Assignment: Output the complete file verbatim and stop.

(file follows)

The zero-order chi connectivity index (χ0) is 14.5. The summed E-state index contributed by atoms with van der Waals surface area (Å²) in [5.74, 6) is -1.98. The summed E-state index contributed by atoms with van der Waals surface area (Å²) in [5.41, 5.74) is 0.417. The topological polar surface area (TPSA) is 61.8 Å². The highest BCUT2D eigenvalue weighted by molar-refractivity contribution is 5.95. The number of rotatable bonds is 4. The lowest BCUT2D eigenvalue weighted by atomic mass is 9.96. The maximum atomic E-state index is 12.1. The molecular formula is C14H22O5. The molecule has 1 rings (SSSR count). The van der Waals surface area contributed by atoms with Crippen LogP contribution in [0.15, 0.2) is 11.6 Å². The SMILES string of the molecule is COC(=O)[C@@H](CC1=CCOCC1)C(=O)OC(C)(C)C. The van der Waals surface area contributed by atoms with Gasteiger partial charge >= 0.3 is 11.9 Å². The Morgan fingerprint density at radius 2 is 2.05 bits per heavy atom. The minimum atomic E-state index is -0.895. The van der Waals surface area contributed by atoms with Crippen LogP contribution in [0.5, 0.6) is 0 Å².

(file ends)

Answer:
The zero-order chi connectivity index (χ0) is 14.5. The summed E-state index contributed by atoms with van der Waals surface area (Å²) in [5.74, 6) is -1.98. The summed E-state index contributed by atoms with van der Waals surface area (Å²) in [5.41, 5.74) is 0.417. The topological polar surface area (TPSA) is 61.8 Å². The highest BCUT2D eigenvalue weighted by molar-refractivity contribution is 5.95. The number of rotatable bonds is 4. The lowest BCUT2D eigenvalue weighted by atomic mass is 9.96. The maximum atomic E-state index is 12.1. The molecular formula is C14H22O5. The molecule has 1 rings (SSSR count). The van der Waals surface area contributed by atoms with Crippen LogP contribution in [0.15, 0.2) is 11.6 Å². The SMILES string of the molecule is COC(=O)[C@@H](CC1=CCOCC1)C(=O)OC(C)(C)C. The van der Waals surface area contributed by atoms with Gasteiger partial charge >= 0.3 is 11.9 Å². The Morgan fingerprint density at radius 2 is 2.05 bits per heavy atom. The minimum atomic E-state index is -0.895. The van der Waals surface area contributed by atoms with Crippen LogP contribution in [0.5, 0.6) is 0 Å².